A group of monks are sitting in silent meditation in a Zen monastery. A young monk hears a sound and says “I think something is flapping”. Another young monk says “I think a flag is flapping”. A third monk, a little older says “I think wind is flapping”. A fourth monk, a senior member of the community says “I think mind is flapping”. The fifth monk, one of the oldest and wisest in the monastery says calmly “mouths are flapping”
This Zen story bring out with a sparkling humour the spirit of Zen philosophy and Yoga, which is to focus on the simple and bare facts of life keeping the verbal , speculative and imaginative mind silent. In this story, first four monks say something from their speculative mind and the fifth monk brings them down from their minds to the bare fact. He didn’t say like other monks. “I think” because he is not speculating but utters the simple fact. This brings us to the question: if we are always focussed on the facts how can we know the deeper truth behind the appearances? Teachers like Krishnamurthy seem to believe that if we can simply observe the bare fact with a silent mind without imposing our own ideas, imaginations and opinions on them, there is no need to seek the deeper truth; it will reveal itself in the silent mind.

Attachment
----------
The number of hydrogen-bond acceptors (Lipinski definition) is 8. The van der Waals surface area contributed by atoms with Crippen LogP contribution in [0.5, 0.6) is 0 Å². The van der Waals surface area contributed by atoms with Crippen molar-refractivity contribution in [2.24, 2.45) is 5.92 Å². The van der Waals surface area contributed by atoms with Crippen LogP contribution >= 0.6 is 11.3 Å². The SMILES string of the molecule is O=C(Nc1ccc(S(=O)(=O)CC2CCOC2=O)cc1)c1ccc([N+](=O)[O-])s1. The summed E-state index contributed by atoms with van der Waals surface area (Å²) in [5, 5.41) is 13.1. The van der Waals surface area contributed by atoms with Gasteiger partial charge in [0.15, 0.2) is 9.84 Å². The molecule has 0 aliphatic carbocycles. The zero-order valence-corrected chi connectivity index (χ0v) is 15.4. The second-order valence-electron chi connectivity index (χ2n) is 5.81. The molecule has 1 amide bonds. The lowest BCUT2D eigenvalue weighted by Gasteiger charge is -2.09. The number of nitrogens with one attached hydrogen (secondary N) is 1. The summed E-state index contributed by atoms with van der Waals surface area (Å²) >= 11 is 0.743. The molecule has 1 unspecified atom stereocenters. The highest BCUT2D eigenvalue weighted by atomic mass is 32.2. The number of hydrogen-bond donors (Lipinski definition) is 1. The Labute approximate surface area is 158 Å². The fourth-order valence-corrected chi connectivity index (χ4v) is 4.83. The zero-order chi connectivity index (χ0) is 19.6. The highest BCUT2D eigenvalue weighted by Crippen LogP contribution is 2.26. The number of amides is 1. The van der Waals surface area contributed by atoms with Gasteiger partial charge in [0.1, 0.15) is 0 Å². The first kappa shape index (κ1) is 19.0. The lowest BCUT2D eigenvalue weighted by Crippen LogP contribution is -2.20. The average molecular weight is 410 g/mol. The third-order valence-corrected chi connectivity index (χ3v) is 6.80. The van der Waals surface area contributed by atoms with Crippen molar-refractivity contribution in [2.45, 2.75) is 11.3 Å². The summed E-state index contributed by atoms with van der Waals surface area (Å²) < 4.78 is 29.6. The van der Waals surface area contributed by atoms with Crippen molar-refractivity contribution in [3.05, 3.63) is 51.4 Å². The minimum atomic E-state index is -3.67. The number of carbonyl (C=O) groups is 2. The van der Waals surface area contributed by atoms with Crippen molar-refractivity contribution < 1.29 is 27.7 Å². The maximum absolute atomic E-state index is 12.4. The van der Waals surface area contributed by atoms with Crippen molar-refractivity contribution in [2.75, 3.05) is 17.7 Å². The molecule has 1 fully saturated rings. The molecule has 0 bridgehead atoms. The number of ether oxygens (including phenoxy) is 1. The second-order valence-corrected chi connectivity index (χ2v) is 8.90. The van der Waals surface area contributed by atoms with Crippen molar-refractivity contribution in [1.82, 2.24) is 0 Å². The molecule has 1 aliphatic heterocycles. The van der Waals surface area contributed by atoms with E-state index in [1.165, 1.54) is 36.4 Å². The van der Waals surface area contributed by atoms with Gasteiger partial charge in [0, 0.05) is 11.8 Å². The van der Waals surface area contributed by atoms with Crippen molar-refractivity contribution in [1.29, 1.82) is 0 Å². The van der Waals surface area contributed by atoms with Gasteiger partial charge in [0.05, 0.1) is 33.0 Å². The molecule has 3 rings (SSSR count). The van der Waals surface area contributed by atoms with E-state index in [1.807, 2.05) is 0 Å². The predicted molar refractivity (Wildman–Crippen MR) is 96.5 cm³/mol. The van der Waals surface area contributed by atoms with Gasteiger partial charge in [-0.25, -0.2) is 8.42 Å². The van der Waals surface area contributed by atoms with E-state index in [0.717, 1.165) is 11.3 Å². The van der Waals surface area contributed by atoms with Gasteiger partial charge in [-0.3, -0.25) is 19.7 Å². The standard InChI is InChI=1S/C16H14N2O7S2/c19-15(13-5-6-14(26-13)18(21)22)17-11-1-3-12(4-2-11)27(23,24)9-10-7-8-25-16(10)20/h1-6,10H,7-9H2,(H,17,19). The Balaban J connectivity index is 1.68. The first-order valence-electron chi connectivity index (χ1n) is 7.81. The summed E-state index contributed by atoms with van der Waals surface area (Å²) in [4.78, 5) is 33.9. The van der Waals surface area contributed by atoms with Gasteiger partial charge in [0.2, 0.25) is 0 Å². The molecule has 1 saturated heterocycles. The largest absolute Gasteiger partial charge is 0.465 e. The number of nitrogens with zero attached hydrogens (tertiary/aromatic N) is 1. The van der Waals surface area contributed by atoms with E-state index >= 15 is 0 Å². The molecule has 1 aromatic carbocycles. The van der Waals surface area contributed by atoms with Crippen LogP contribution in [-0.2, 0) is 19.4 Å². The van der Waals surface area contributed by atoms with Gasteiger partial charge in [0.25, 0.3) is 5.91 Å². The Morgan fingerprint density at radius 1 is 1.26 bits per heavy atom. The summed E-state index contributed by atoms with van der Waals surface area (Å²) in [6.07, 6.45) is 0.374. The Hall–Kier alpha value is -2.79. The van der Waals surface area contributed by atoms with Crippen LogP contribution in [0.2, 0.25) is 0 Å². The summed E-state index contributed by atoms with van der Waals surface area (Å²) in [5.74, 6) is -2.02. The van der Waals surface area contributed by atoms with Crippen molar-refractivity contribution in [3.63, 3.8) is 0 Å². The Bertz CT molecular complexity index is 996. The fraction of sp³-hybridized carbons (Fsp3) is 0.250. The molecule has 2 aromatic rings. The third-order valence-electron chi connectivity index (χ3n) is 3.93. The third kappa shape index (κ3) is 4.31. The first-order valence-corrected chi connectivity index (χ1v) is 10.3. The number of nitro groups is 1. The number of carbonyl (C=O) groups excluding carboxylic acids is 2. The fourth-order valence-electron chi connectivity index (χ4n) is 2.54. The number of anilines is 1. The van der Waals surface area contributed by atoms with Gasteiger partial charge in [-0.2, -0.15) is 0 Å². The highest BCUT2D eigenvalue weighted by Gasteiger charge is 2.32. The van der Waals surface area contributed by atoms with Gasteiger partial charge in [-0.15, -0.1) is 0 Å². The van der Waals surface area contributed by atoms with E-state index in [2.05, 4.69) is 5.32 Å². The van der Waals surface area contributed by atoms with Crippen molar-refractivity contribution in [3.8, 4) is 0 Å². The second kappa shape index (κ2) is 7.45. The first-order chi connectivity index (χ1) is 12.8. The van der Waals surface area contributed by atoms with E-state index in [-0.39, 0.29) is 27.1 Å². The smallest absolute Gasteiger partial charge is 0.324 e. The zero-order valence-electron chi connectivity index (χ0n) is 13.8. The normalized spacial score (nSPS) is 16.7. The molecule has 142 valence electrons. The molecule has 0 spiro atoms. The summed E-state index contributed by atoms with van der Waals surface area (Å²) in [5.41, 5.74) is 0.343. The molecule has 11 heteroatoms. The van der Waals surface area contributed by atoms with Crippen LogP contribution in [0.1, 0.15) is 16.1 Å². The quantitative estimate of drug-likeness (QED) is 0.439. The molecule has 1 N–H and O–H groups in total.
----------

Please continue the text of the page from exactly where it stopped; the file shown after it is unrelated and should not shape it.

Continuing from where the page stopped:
However this may not be the only way to know the deeper truth. The other paths through deep meditation or intense concentration or creative imagination may also have their own validity. For example most of the Einstein’s discoveries come not by silent mind but through active imagination and intuition like imagining what will happen when you travel in space riding on a light-beam. Even strong vital passions can sometimes stumble upon hidden truths. Sri Aurobindo, in a significant verse on the mind of desire, says “its passion caught what the calm intelligence missed”. For example, Vaishnava mystics of India by turning all the feelings and passions of the heart to the Divine Beloved found a new path of Yoga and some important truths of the Divine Personality, which the earlier sages and seers seems to have missed.It seems what matters is not the path or the method but the sincerity and persistence in the aspiration and the quest.